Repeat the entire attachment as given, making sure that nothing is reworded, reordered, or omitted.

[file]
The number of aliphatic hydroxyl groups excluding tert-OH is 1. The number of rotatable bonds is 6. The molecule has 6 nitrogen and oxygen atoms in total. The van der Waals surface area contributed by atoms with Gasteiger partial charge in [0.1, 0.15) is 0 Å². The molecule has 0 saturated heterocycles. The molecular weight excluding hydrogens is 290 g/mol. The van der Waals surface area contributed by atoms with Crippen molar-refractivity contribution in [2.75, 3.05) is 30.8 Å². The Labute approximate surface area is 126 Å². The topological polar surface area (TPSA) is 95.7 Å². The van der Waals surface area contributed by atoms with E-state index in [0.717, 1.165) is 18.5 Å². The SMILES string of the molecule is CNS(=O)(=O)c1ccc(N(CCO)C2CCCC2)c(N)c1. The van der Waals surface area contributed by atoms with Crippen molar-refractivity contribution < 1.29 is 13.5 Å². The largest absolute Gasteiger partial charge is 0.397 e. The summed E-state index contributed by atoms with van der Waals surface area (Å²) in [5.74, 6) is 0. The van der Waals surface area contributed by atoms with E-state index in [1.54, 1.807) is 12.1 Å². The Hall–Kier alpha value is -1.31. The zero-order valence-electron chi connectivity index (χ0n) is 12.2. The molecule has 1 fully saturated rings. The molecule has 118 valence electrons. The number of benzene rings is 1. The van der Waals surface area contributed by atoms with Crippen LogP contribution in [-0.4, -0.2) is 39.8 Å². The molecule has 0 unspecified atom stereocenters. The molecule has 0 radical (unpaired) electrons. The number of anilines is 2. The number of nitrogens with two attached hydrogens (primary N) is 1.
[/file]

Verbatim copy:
The number of aliphatic hydroxyl groups excluding tert-OH is 1. The number of rotatable bonds is 6. The molecule has 6 nitrogen and oxygen atoms in total. The van der Waals surface area contributed by atoms with Gasteiger partial charge in [0.1, 0.15) is 0 Å². The molecule has 0 saturated heterocycles. The molecular weight excluding hydrogens is 290 g/mol. The van der Waals surface area contributed by atoms with Crippen molar-refractivity contribution in [2.75, 3.05) is 30.8 Å². The Labute approximate surface area is 126 Å². The topological polar surface area (TPSA) is 95.7 Å². The van der Waals surface area contributed by atoms with E-state index in [0.717, 1.165) is 18.5 Å². The SMILES string of the molecule is CNS(=O)(=O)c1ccc(N(CCO)C2CCCC2)c(N)c1. The van der Waals surface area contributed by atoms with Crippen molar-refractivity contribution < 1.29 is 13.5 Å². The largest absolute Gasteiger partial charge is 0.397 e. The summed E-state index contributed by atoms with van der Waals surface area (Å²) in [5.74, 6) is 0. The van der Waals surface area contributed by atoms with E-state index in [1.54, 1.807) is 12.1 Å². The Hall–Kier alpha value is -1.31. The zero-order valence-electron chi connectivity index (χ0n) is 12.2. The molecule has 1 fully saturated rings. The molecule has 118 valence electrons. The number of benzene rings is 1. The van der Waals surface area contributed by atoms with Crippen LogP contribution in [-0.4, -0.2) is 39.8 Å². The molecule has 0 unspecified atom stereocenters. The molecule has 0 radical (unpaired) electrons. The number of anilines is 2. The number of nitrogens with two attached hydrogens (primary N) is 1.